On March 9, the Department of Homeland Security (DHS) unveiled a final rule that will enable foreign students with certain STEM (science, technology, engineering, and math) degrees to extend their STEM OPT (optional practical training) period for 24 months—7 months longer than what was previously allowed. This ruling now entitles qualifying international students on an F-1 visa to stay in the U.S. for on-the-job training for a total of 36 months.

A boon for universities, tech companies, international students, and the economy, everyone will benefit from the STEM OPT extension. U.S. colleges and universities are now more attractive to international students, as their employment prospects after graduation are brighter. Furthermore, it allows U.S. colleges and universities to be more competitive in recruiting international students—a field that has only gotten more intense in recent years. The ruling also allows tech companies to retain some of the world’s best and brightest minds, and fill in-demand jobs. Additionally, it is good for international students as it allows them to work uninterrupted for three years in the U.S., while also giving them an extra opportunity to win the H-1B lottery. Lastly, it’s great for the economy as the country retains some of the most intelligent and innovative people after they graduate U.S. institutions of higher education.

The DHS ruling is expected to be entered into the federal register on March 11, and will take 60 days before it’s enacted into law. It will go into effect around May 10, the same time the 2008 rule runs out of protection; this timing should ensure a fairly smooth transition between the old rule and the new rule. The DHS is expecting this rule to affect nearly 50,000 students in its first year, with the number possibly climbing as high as 92,000 over the next decade.

This ruling is an exciting moment for everyone involved with immigration law, and presents international students in the U.S. with even greater prospects in the land of opportunity. As with most immigration laws, there are plenty of qualifiers that must be met, and due dates for paperwork. By working with an experienced immigration lawyer, you can find out if you qualify for the new STEM OPT extension, and ensure that your paperwork is up to date, keeping you free from visa problems, and making certain you don’t miss any opportunities to extend your stay in the U.S. whether through STEM OPT or H-1B.

Since 1982, GoffWilson has been helping international students study and work in the U.S. We value the contributions immigrants have made and continue to make towards the betterment of this country. We also understand that every person and situation is different, and our personalized service is a reflection of that belief. If you have any questions about the new STEM OPT extension or wonder if you qualify, contact us here.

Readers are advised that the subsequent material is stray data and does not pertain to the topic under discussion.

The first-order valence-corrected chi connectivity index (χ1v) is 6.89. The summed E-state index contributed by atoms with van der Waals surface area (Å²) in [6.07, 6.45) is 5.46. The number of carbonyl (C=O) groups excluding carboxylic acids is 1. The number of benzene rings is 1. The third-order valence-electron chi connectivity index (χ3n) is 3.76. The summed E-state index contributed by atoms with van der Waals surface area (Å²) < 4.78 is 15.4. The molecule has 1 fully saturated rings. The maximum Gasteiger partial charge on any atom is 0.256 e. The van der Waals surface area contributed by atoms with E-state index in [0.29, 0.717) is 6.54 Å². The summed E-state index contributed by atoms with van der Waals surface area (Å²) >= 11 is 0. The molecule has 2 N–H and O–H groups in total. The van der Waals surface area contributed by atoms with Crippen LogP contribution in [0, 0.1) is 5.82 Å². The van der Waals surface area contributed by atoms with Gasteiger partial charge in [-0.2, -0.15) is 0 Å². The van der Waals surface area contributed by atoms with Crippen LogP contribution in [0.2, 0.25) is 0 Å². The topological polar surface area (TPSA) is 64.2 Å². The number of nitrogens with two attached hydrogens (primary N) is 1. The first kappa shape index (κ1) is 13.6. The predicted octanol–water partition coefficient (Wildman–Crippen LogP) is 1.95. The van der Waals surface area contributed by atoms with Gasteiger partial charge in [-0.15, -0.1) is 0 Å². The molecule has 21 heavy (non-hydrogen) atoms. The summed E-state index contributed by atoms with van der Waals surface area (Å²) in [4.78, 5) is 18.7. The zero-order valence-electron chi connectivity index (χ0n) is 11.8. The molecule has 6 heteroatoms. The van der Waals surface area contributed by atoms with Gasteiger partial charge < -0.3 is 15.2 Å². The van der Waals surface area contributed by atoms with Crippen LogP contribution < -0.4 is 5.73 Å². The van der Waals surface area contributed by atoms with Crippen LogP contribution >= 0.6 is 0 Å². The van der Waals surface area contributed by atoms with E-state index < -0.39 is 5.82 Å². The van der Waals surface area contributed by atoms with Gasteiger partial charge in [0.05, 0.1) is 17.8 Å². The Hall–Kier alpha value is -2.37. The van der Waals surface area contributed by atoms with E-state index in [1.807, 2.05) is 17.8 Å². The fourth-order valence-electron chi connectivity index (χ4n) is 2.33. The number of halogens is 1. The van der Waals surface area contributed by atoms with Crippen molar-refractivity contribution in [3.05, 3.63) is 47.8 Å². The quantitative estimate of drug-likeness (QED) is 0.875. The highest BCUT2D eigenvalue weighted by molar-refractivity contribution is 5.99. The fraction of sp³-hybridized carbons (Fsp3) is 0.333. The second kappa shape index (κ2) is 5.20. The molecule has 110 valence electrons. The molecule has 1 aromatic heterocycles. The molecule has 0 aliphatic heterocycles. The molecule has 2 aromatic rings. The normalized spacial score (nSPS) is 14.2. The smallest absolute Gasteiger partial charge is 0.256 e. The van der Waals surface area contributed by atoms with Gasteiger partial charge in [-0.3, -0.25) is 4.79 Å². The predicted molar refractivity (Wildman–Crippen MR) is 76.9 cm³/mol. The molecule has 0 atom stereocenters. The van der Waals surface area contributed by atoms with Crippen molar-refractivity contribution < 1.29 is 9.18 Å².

GoffWilson has been following the STEM OPT extension story all along. To learn more about the story of the STEM OPT extension, read through some of our previous posts on the subject:

Update on Optional Practical Training (OPT) STEM Extensions - 1/26/16
New Rule Proposed for OPT STEM Extensions - 10/20/15
Optional Practical Training (OPT) STEM Extension Ending - 8/20/15

April 1st, the opening day for filing H-1B visa petitions, is just around the corner. Arguably the most sought-after nonimmigrant visa, the H Visa is available for professionals to work in a specialty occupation (i.e. requiring a Bachelor’s degree or higher). If you are an employer seeking to hire one of these professionals, you better act fast as there are only 85,000 new H-1B visas available each fiscal year—broken down as 20,000 for individuals possessing a U.S. Master’s degree or higher and 65,000 for all other applicants possessing a Bachelor’s degree. This quota is referred to as the H-1B CAP. Last year, the U.S. Citizenship and Immigration Services received more than two times the number of allowed CAP- subject H petitions and the predictions for this year with the economy improving and hiring qualified applicants so tight, are even higher! If the number of petitions filed with USCIS on April 1st exceeds the available amount of H-1B visas, which is very likely given the improving economy and lack of highly skilled workers in the US, a random selection lottery will be conducted.

Even with the lottery, you still want to file for an H Visa as the benefits outweigh the risks: your employee will receive a 3-year H-1B visa, which can be renewed for an additional 3 years. Additionally, H-1B visas allow for dual-intent, which means you can sponsor your employee for permanent residency (i.e. green card) and they can continue working for your company in the U.S. without interruption.

Complete H-1B petition packages include the required USCIS forms and filing fees, a Labor Condition Application (LCA), information surrounding the employer and the offered position, and documentation regarding the employee. Not sure where to begin? Contact the GoffWilson H-1B Team for assistance. Our office has successfully assisted thousands of employers and employees with their H-1B petitions. Click here to contact us today for more information and be a winner all the way around!